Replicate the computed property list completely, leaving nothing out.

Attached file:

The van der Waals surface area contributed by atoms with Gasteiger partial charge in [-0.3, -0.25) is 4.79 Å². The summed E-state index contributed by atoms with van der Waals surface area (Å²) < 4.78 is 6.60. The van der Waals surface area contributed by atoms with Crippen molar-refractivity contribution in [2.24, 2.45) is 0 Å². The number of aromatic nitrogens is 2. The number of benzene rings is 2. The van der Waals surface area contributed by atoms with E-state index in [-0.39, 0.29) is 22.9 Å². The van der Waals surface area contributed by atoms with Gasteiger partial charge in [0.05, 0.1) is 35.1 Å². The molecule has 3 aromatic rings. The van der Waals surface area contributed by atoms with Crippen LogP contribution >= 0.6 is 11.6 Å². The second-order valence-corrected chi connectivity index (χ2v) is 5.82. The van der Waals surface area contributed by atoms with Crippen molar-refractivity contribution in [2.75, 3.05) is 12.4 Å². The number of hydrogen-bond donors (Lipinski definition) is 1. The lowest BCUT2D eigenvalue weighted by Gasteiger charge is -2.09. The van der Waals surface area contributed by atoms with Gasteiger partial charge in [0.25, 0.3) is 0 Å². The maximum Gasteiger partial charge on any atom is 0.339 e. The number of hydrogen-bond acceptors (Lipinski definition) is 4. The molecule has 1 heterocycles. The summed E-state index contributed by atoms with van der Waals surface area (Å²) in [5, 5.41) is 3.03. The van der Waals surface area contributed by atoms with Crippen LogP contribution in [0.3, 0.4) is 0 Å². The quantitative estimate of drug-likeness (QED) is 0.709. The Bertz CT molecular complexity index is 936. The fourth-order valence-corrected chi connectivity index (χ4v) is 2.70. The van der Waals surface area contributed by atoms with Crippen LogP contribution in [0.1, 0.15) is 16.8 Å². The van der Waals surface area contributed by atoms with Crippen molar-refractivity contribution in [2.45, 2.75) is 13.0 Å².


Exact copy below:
The van der Waals surface area contributed by atoms with Gasteiger partial charge in [-0.3, -0.25) is 4.79 Å². The summed E-state index contributed by atoms with van der Waals surface area (Å²) < 4.78 is 6.60. The van der Waals surface area contributed by atoms with Crippen molar-refractivity contribution in [2.24, 2.45) is 0 Å². The number of aromatic nitrogens is 2. The number of benzene rings is 2. The van der Waals surface area contributed by atoms with E-state index in [-0.39, 0.29) is 22.9 Å². The van der Waals surface area contributed by atoms with Gasteiger partial charge in [0.05, 0.1) is 35.1 Å². The molecule has 3 aromatic rings. The van der Waals surface area contributed by atoms with Crippen LogP contribution >= 0.6 is 11.6 Å². The second-order valence-corrected chi connectivity index (χ2v) is 5.82. The van der Waals surface area contributed by atoms with Crippen molar-refractivity contribution in [2.75, 3.05) is 12.4 Å². The number of hydrogen-bond donors (Lipinski definition) is 1. The lowest BCUT2D eigenvalue weighted by Gasteiger charge is -2.09. The van der Waals surface area contributed by atoms with Gasteiger partial charge in [0.25, 0.3) is 0 Å². The maximum Gasteiger partial charge on any atom is 0.339 e. The number of hydrogen-bond acceptors (Lipinski definition) is 4. The molecule has 1 heterocycles. The summed E-state index contributed by atoms with van der Waals surface area (Å²) in [5, 5.41) is 3.03. The van der Waals surface area contributed by atoms with Crippen LogP contribution in [0.3, 0.4) is 0 Å². The quantitative estimate of drug-likeness (QED) is 0.709. The Bertz CT molecular complexity index is 936. The fourth-order valence-corrected chi connectivity index (χ4v) is 2.70. The van der Waals surface area contributed by atoms with Crippen LogP contribution in [0.1, 0.15) is 16.8 Å². The van der Waals surface area contributed by atoms with Crippen molar-refractivity contribution in [2.45, 2.75) is 13.0 Å².